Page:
Big red wagon

"The Red Wagon is a symbol of childhood. It can be filled with a child's hopes and dreams or filled with their burdens. Millions of American children need our help to pull that wagon along. Let's pull together."

—America's Promise founding chairman Gen. Colin L. Powell.

Sunnyside is a Community of Promise. We promise to fufill five promises to our youth: caring adults, safe places, healthy starts, marketable skills and opportunities to serve.

We recently shared our BIG red wagon with the community. I would like to thank Danny Mendoza for taking this on as his Eagle Scout project. This was not an easy task and we appreciate his determination.

We would also like to thank the following for their contributions in helping with this. They truly showed that this is a Community of Promise for our youth: Tim Bardell/B-7 Engineering; Daniel Guillen, Roger Roudebush and Canam/Sun Steel; Tom Dolan/YV Technicals Skills Center and SHS fusion technology class who put in over 2,000 student hours putting this together; the Sunnyside School District; Dave Waller and Star Trailers; Les Schwab; American Wheel; Valley Manufactured Homes; Boy Scouts Troop #623; Venture Crew #623; the Sunnyside Police Department; the City of Sunnyside and Ron Hochhalter and Advanced Collision; Dave Shrewsberry and Standard Paint and L&M Screenprinting.

Thank you for your time, contributions and showing that you care about our youth.

/s/ Lisa Fairbairn, Director, Sunnyside's Promise

Softball fields

This past weekend was a busy one for Sunnyside and surrounding communities, as the Chicano/Latino State Softball Tournament was held at SunnyView Park. Thirteen teams came to Sunnyside to participate in this traditional gathering of softball players.

The fields at SunnyView Park have been a topic of discussion in the last few weeks. Those fields have been in poor shape for most of the year. What many people don't know is that our softball association and the soccer association pay to use those fields, even though SunnyView is a city park. As spokesman for the softball association, we don't mind paying usage fees, as long as the fields are properly maintained, which in turn could possibly attract more teams and generate more revenue for Sunnyside.

In a recent meeting with Bob Stockwell, Mitch Ziegler, Joan Niemeyer and Jim Bridges, we all discussed this tournament and how we could work together to improve field and park conditions. I would personally like to say to all involved, I sincerely thank you for your hard work.

Mitch Ziegler and his work crew did a tremendous job, in a short amount of time, and got those fields in playing condition. His work crew brought in extra trash cans, picnic tables and greened up the outfields.

All too often, usually complaints are all that's heard, but a pat on the back should be given to all those involved.

SunnyView Park has the potential to become a top notch Lower Valley sports complex. Imgaine what kind of revenue can be achieved. By working together to promote and/or sponsor events like this, businesses in our community will greatly benefit, as some did this last weekend.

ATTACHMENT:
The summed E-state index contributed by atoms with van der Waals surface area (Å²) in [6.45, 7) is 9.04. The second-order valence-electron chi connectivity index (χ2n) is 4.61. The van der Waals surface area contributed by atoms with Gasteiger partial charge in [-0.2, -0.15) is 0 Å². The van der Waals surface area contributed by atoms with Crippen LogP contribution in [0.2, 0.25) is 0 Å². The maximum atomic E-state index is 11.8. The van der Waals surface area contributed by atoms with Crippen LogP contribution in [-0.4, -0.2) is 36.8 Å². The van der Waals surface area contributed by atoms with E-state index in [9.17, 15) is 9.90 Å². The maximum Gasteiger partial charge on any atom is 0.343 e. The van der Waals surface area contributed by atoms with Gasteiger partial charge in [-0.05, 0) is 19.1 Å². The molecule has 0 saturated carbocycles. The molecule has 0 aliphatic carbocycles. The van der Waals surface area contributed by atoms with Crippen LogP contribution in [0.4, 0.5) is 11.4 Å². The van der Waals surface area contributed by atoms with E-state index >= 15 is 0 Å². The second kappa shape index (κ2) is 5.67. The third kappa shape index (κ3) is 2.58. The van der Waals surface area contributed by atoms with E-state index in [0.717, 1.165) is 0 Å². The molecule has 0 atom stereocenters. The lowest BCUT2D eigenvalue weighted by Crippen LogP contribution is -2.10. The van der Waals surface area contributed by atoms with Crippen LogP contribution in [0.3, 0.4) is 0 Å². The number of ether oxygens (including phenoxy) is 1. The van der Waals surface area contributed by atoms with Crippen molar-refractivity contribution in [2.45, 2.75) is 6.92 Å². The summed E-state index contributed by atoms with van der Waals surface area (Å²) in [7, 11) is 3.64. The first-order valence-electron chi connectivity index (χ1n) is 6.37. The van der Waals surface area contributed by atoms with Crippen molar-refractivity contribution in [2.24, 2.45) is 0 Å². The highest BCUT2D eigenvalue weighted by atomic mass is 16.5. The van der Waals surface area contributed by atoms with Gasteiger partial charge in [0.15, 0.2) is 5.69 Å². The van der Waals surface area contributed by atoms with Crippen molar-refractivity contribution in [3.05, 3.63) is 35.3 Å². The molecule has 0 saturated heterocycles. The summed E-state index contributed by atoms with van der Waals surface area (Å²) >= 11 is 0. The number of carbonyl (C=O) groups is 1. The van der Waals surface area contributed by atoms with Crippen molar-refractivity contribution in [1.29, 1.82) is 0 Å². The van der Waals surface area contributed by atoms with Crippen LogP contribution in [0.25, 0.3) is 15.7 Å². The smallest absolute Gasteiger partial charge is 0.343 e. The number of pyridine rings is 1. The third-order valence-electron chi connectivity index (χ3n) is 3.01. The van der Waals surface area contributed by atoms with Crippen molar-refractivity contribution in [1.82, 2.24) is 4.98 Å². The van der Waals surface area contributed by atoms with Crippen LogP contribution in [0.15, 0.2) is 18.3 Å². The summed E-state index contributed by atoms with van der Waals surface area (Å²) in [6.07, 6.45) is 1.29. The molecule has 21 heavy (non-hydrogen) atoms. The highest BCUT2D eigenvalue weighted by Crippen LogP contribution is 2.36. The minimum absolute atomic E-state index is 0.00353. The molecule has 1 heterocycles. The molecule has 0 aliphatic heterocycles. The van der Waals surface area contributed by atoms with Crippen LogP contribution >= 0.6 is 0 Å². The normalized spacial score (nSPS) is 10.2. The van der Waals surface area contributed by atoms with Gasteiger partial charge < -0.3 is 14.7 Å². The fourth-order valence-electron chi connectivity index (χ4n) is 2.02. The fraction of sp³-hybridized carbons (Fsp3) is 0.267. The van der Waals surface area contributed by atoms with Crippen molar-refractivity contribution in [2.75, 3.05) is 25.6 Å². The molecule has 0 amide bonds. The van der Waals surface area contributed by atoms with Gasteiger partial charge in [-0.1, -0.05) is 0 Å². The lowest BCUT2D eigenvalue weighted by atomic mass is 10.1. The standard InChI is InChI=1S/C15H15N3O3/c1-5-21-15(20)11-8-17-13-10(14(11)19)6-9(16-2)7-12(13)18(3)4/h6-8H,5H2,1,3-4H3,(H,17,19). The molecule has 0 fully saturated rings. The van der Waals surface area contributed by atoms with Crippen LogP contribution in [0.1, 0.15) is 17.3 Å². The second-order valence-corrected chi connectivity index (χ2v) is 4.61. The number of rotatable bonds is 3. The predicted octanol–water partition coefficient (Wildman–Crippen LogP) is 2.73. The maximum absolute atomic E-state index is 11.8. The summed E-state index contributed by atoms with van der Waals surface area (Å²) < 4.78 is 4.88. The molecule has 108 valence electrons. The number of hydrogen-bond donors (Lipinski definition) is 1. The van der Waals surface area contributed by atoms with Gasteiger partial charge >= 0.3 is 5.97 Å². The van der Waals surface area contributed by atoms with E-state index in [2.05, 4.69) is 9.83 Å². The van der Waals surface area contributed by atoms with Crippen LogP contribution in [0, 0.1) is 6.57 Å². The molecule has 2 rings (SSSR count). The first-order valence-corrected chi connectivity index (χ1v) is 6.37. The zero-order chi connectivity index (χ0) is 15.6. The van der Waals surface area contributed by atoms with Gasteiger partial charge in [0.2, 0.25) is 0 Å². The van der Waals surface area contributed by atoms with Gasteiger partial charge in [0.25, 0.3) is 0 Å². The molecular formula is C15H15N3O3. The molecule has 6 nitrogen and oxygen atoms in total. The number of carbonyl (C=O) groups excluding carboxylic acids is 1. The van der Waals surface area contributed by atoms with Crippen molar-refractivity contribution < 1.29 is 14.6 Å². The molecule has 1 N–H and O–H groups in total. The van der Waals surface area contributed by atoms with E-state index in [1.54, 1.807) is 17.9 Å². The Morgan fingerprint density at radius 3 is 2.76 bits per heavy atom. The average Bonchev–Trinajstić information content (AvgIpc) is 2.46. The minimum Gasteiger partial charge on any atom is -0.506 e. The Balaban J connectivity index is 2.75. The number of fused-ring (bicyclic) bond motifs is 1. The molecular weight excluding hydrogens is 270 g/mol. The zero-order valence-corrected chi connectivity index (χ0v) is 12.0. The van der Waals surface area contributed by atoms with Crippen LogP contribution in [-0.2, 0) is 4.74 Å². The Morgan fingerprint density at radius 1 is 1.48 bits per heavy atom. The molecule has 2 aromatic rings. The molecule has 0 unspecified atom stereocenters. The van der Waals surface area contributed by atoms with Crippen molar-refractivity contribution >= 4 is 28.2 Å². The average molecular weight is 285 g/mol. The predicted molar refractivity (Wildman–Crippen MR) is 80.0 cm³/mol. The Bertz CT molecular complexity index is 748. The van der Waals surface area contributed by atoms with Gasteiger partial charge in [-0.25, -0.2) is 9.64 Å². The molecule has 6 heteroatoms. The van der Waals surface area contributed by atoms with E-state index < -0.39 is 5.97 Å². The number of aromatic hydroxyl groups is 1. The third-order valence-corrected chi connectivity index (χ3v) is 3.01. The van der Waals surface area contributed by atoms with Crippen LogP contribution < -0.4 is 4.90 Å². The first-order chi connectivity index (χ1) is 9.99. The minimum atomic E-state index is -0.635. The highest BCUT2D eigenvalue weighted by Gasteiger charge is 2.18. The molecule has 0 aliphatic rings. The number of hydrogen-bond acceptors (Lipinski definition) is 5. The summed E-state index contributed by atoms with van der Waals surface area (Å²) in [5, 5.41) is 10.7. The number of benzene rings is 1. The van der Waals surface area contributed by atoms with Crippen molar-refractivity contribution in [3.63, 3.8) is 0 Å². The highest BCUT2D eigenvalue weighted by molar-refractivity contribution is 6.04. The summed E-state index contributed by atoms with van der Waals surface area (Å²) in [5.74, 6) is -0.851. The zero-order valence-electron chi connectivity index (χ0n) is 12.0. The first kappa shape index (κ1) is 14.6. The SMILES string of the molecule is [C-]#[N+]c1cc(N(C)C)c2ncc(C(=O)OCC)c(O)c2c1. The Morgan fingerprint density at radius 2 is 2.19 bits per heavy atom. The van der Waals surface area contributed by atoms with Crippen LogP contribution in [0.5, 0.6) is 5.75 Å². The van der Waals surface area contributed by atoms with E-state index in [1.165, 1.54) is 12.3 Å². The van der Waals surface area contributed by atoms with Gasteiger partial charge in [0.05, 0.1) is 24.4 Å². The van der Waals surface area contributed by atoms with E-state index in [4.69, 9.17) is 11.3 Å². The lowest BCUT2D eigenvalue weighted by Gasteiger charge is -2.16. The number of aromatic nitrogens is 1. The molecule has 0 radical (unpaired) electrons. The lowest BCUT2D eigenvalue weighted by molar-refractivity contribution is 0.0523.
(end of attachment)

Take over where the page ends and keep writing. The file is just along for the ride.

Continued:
I will continue to work hard to promote our Sunnyside community. Contact me if you're interested in helping to achieve this goal.

/s/ Bob Sarmiento Sr., Sunnyside (830-5727)


The situation in Mabton is depressing enough without your reporter, Julia Hart, playing favorites with the existing board.

Her first article (Aug. 23) following the board meeting specifically referred to Hispanic interpreters translating for Spanish speakers. This was an obvious deception, as anyone who attended knows. The article made it sound like the district provided translators. Friends and frustrated parents interpreted for each other. There were no certified, professional translators present and provided for by the district. In fact, the board has refused (after six months of promises) to provide translators, which makes Ms. Hart's coverage even more a slap in the face.

Again, in a follow-up article on Aug. 26, Ms. Hart implied that somehow I was to blame for not getting myself on the agenda. Let me be clear. I requested to be on the agenda publicly at the July school board meeting and was contacted twice by the superintendent's secretary the week before the August board meeting. I was not put on the agenda at the superintendent's direction. The Mabton superintendent and school board has tried every way possible to keep me and other community members quiet by not allowing public input at board meetings, in violation of district policy #1430. Consistently, the Mabton School Board has not obeyed its own policies.

Mr. Guzman, the board chair, begins each meeting in a different fashion. Sometimes he opens it for public comment and sometimes not. He says public input can only be on agenda items and only in question form. It is clear that he does not know his own policy because policy #1430 does not limit what visitor presentations can be about. As community members we never know when we can address our concerns. Our frustrations grow because when we do get a voice, it falls on deaf ears.

Other parents have come to me to address their concerns because they are afraid of retaliation against their children. They are nervous about speaking in public or they simple don't know the process. Some are Spanish speaking and need the help of a translator.

If Ms. Hart has to be assigned to Mabton, please remind her, as a journalist, she needs to report the news objectively, no matter how she personally may feel about me or parents of Mabton.

/s/ Rachel Ruelas, Mabton


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